When a Scrum Master joins a team, there’s so much to do. It’s daunting and sometimes a bit overwhelming. We have so many questions! Where’s the team need our help? Are they entrenched in how they operate or open to change? How do they interact with each other? How receptive are they to me, their new Scrum Master? Today, I’d like to explain one approach that I’ve find successful, and it all begins with a conversation.
People Over Everything
Forget solving problems. Forget process. Forget all the other organizational noise. Instead, focus yourself on one simple truth:
People > * tweet
Sit with team members individually and get to know who they are. Listen for the lens through which they see the world and learn how they use this lens to view the team. A white board is great for this. Put this matrix on the board and use it as a primer for a rich conversation. Fill it in as questions are answered:
- What’s your biggest strength and weakness? (In other words, their lens.)
- What’s the team’s biggest strength and weakness? (Their perspective.)
- Where should I help the team first?
The final question is often the most valuable. It gives ideas as to where we should place emphasis later. It’s also useful to take a picture of each matrix as the conclusion of each conversation. Later, we can place them beside one another to look for themes, similarities, and differences. Finally, these questions also reinforce a priceless life lesson:
Listen to be heard. tweet
Speaking of which, I’d like to mention a word of caution with respect to our matrix. While the result of the conversation is a completed matrix, it’s not the goal. The goal is to shut up and listen so avoid entering these conversations with an agenda. Instead, allow the team members to guide what we discuss. While doing so, we can quietly determine if they wish to teach us something useful or be taught something that can benefit them or the team.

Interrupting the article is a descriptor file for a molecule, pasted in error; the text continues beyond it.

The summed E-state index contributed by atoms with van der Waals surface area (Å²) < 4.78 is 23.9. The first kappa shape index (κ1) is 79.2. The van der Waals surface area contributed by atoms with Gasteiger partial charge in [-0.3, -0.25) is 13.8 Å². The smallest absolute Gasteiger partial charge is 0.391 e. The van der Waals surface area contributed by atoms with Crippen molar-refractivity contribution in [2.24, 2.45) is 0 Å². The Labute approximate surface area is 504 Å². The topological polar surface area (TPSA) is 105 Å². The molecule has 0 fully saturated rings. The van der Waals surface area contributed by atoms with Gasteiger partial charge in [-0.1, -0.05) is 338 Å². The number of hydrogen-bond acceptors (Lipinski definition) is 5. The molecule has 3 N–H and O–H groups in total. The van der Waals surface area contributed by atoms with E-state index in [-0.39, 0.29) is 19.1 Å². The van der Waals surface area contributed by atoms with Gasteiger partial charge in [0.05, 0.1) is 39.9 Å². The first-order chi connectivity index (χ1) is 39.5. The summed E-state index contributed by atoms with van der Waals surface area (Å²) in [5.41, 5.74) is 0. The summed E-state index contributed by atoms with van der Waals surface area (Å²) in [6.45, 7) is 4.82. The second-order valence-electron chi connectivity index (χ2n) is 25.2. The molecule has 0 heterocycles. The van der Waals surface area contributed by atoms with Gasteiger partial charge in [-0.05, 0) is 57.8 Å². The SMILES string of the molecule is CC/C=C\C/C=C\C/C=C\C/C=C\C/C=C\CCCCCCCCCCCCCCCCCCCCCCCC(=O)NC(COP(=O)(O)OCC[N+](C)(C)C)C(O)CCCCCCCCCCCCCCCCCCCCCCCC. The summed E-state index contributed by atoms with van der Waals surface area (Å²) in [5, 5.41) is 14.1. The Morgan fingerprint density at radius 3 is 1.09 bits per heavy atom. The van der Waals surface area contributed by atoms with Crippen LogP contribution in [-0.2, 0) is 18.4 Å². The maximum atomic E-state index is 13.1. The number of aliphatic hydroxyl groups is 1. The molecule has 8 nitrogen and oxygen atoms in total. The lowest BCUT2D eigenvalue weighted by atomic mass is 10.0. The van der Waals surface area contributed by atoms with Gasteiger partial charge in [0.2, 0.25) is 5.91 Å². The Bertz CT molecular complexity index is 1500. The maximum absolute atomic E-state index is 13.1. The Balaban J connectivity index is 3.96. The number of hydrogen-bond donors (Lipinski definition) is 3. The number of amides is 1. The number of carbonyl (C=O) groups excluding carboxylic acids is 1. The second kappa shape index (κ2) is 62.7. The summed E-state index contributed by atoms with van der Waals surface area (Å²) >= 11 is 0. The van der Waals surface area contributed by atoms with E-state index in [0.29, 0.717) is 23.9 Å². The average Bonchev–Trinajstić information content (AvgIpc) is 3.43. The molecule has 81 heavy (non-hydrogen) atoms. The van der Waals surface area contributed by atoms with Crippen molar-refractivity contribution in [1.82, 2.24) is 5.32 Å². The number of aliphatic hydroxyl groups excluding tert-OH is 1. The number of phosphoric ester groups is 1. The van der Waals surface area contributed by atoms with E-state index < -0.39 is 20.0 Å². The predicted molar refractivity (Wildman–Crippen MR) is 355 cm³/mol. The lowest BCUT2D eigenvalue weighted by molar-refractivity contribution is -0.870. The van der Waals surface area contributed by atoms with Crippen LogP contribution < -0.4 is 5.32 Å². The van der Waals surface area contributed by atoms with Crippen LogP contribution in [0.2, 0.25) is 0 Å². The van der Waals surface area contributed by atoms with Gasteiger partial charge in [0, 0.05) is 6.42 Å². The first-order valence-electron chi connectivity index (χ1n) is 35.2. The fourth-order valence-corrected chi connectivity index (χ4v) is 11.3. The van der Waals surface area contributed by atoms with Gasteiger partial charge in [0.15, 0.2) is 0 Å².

My emphasis today is a reminder of one of the first lines of the manifesto: individuals and interactions over process and tools. Before we end though, let’s talk about two other activities that can help us integrate with our new team.
- Partner with the Product Owner. Quickly begin to forge a strong relationship with the new PO. Understand her goals and needs and account for these factors in all things. That’s not to say the PO’s opinions and thoughts are our only concern. Instead, it will help us stay ahead of areas where friction could develop between team and PO. The PO will be a great ally as we grow the team, and we need to ensure this relationship is healthy.
- Shadow and observe. If given the opportunity, shadow the exiting Scrum Master on his final sprint by attending all team ceremonies. Doing so provides a preview into how the team members interact and also allows us the opportunity to see how they prefer to conduct their ceremonies. Consistency can sometimes ease the transition from one Scrum Master to another.
Each team we join requires an approach contextual to the situation. The method explained here is one way to quickly determine that context. Do you have your own techniques for getting to understand a new team? I’d love to hear about them in the comments below.